[cgl_discussion] Question for TEMs/ISVs/OEMs regarding pthrea d requirements

Pradeep Kathail pkathail at cisco.com
Tue Feb 4 09:21:59 PST 2003

At 2/3/2003 01:34 PM -0800, george anzinger wrote:
>Perez-Gonzalez, Inaky wrote:>>It's harder than you think, because the priority boosting is
>I would have said recursive :)  It is up to the user to limit the nesting of his locks.
>>I know ... the thing is all this to me is simple compared to the following
>>one...[another matter is that I get it to work right]
>>>>Let's say I am trapped on different sides, because I need to 
>>>have the user
>>>>level impacted as little as possible, better nothing [if I don't want
>>>>NTPLers and NGPTers to hit the roof] ...
>>>You cannot correctly implement it without changing userland.  
>>>Sorry, it just can't be done.  With the current NPTL and NGPT implementation, you end up with a window where the mutex is locked but the owner is unknown (in fact I'm not sure if the owner is ever known).  If 
>>Jackpot #1 this is what is banging in my head in the last days - we have
>>been throwing out some wild ideas - last one was, heck, let's just have the
>>PID+TID beside the counter and have another, normal futex locking it all -
>>that's as little impact to the actual user space code as the A-Bomb was to
>>Nagasaki, but so far, is the only solution we can come with. We keep the
>>ball spinning
>Given that one can put together an atomic compare-and-swap in user space, I think one can enter an uncontested pi-mutex with just that, i.e. compare / modify + a test for success.  This assumes that one has a unique id fits in the given word size, plus one bit extra (in the kernel I used the "current" pointer and the least bit).  Exit of the area is the same overhead as entry.
>Now if the mutex is contested, things get rather expensive (on the order of your A-bomb) however, the task has to wait anyway...

This is correct direction for implementation. We need to avoid the cost 
of uncontested MUTEX, (probably do it in the User Space Only). For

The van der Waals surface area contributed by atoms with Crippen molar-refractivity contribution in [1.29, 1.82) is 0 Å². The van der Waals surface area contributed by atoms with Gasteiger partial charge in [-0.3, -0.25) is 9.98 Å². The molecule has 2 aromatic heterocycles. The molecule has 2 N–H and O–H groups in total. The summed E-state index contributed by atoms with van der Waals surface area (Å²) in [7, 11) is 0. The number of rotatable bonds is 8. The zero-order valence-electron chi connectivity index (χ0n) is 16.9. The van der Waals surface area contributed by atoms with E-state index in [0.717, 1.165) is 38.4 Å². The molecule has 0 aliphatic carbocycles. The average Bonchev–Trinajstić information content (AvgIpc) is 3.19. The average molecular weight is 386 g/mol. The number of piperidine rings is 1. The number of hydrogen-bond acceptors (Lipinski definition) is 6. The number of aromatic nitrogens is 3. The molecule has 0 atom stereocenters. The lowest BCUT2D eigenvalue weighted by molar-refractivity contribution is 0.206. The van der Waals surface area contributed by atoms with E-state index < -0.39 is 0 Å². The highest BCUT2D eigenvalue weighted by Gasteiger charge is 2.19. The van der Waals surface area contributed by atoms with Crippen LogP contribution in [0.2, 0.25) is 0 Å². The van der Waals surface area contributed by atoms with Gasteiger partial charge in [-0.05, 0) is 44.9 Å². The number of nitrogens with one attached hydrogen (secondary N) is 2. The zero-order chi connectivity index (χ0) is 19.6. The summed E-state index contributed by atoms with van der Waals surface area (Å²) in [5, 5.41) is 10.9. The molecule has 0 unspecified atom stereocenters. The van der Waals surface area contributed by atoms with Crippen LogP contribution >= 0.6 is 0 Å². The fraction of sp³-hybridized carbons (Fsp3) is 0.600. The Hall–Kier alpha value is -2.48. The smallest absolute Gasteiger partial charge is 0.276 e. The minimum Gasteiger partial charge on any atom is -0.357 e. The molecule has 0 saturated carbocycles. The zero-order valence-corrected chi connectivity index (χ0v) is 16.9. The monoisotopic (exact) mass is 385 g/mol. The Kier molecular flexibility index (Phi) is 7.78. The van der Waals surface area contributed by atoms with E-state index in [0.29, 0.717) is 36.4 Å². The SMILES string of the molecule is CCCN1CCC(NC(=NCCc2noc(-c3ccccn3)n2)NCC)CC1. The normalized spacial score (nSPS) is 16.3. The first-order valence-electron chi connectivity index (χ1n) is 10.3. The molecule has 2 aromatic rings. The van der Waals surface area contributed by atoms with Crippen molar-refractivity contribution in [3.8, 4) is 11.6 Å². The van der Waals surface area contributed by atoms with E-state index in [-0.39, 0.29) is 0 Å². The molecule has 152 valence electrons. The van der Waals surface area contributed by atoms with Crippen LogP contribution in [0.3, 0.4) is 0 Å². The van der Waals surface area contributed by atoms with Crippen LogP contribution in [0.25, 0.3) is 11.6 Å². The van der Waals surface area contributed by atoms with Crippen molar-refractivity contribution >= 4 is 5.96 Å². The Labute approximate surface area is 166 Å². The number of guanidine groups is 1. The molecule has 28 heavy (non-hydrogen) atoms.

contested MUTEX, we can go in the kernel and cost is not an issue. 
The unlocking should be fast when no process is waiting for the MUTEX.
We can pay the cost if we have to wake up processes after unlock.


>>>Also, I don't think it's possible to do the userland-only lock on a machine that doesn't have compare-and-swap (MIPS, ARM, and old x86s don't have it, for instance).  I've spent some time thinking about it, and I don't have a solution.  It will be hard to get the kernel maintainers to take something that is not generic.
>I think we should think of this as instruction emulation where we go to the kernel VERY quickly (both in and out).  If we don't allow interruption, we would not need to save much context.  The major over head would be the system call instruction.
>But do we really need this?  I should hope that most platforms allow atomic compare-and-swap without the need for kernel protection.
>>Jackpot #2 ... I don't know if Rusty's solution to this [in his futex
>>"library", __futex_down() for the i386 using "lock; decl [futex]; sete
>>[equals_zero]" is feasible or bullet proof; but at least he got it kind of
>>working, AFAIK ... never gave this one too much thinking, though - maybe it
>>is as simple as "sorry, we cannot support these machines".
>>Inaky Perez-Gonzalez -- Not speaking for Intel - opinions are my own [or my
>George Anzinger   george at mvista.com
>High-res-timers:  http://sourceforge.net/projects/high-res-timers/
>Preemption patch: http://www.kernel.org/pub/linux/kernel/people/rml

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